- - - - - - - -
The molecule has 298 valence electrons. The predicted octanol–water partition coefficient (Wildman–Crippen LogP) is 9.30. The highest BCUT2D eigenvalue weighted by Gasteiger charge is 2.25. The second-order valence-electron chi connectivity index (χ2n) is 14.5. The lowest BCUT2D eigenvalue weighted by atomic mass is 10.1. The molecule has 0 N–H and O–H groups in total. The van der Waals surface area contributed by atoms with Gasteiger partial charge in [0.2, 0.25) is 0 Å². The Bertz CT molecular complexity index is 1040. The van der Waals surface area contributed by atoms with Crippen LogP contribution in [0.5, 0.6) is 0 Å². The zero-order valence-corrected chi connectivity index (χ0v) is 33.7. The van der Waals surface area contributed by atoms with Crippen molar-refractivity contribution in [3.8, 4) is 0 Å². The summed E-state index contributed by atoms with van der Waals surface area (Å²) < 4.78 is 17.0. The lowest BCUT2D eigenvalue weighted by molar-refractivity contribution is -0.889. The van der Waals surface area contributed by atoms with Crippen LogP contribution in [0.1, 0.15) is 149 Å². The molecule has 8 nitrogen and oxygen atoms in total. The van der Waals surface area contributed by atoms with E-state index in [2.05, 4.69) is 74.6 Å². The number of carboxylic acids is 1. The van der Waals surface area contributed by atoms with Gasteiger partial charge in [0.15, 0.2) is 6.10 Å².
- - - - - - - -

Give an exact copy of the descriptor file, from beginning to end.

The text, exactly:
The molecule has 298 valence electrons. The predicted octanol–water partition coefficient (Wildman–Crippen LogP) is 9.30. The highest BCUT2D eigenvalue weighted by Gasteiger charge is 2.25. The second-order valence-electron chi connectivity index (χ2n) is 14.5. The lowest BCUT2D eigenvalue weighted by atomic mass is 10.1. The molecule has 0 N–H and O–H groups in total. The van der Waals surface area contributed by atoms with Gasteiger partial charge in [0.2, 0.25) is 0 Å². The Bertz CT molecular complexity index is 1040. The van der Waals surface area contributed by atoms with Crippen LogP contribution in [0.5, 0.6) is 0 Å². The zero-order valence-corrected chi connectivity index (χ0v) is 33.7. The van der Waals surface area contributed by atoms with Crippen molar-refractivity contribution in [3.8, 4) is 0 Å². The summed E-state index contributed by atoms with van der Waals surface area (Å²) < 4.78 is 17.0. The lowest BCUT2D eigenvalue weighted by molar-refractivity contribution is -0.889. The van der Waals surface area contributed by atoms with Crippen LogP contribution in [0.1, 0.15) is 149 Å². The molecule has 8 nitrogen and oxygen atoms in total. The van der Waals surface area contributed by atoms with E-state index in [2.05, 4.69) is 74.6 Å². The number of carboxylic acids is 1. The van der Waals surface area contributed by atoms with Gasteiger partial charge in [0.15, 0.2) is 6.10 Å².